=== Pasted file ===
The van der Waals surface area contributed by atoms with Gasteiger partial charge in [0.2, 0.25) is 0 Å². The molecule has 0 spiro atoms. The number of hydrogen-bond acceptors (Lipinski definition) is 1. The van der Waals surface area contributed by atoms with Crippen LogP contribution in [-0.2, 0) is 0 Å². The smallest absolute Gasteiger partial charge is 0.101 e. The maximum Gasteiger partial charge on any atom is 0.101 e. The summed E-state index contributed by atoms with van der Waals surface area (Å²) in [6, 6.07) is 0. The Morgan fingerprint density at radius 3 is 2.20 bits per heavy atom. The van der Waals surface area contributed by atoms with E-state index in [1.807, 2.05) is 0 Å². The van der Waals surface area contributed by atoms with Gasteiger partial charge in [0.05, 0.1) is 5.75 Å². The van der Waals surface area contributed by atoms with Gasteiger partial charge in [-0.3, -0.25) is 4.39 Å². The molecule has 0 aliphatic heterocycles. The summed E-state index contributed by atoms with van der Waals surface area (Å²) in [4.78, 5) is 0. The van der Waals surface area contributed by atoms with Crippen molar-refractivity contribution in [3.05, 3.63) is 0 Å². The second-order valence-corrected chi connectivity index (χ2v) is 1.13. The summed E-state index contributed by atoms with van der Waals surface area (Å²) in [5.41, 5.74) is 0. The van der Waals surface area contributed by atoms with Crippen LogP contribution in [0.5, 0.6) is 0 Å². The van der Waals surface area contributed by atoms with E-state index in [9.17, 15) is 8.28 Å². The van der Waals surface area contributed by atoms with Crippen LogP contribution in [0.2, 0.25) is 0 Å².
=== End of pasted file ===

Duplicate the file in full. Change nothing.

The van der Waals surface area contributed by atoms with Gasteiger partial charge in [0.2, 0.25) is 0 Å². The molecule has 0 spiro atoms. The number of hydrogen-bond acceptors (Lipinski definition) is 1. The van der Waals surface area contributed by atoms with Crippen LogP contribution in [-0.2, 0) is 0 Å². The smallest absolute Gasteiger partial charge is 0.101 e. The maximum Gasteiger partial charge on any atom is 0.101 e. The summed E-state index contributed by atoms with van der Waals surface area (Å²) in [6, 6.07) is 0. The Morgan fingerprint density at radius 3 is 2.20 bits per heavy atom. The van der Waals surface area contributed by atoms with E-state index in [1.807, 2.05) is 0 Å². The van der Waals surface area contributed by atoms with Gasteiger partial charge in [0.05, 0.1) is 5.75 Å². The van der Waals surface area contributed by atoms with Gasteiger partial charge in [-0.3, -0.25) is 4.39 Å². The molecule has 0 aliphatic heterocycles. The summed E-state index contributed by atoms with van der Waals surface area (Å²) in [4.78, 5) is 0. The van der Waals surface area contributed by atoms with Crippen molar-refractivity contribution in [3.05, 3.63) is 0 Å². The second-order valence-corrected chi connectivity index (χ2v) is 1.13. The summed E-state index contributed by atoms with van der Waals surface area (Å²) in [5.41, 5.74) is 0. The van der Waals surface area contributed by atoms with Crippen LogP contribution in [0.5, 0.6) is 0 Å². The van der Waals surface area contributed by atoms with E-state index in [9.17, 15) is 8.28 Å². The van der Waals surface area contributed by atoms with Crippen LogP contribution in [0.2, 0.25) is 0 Å².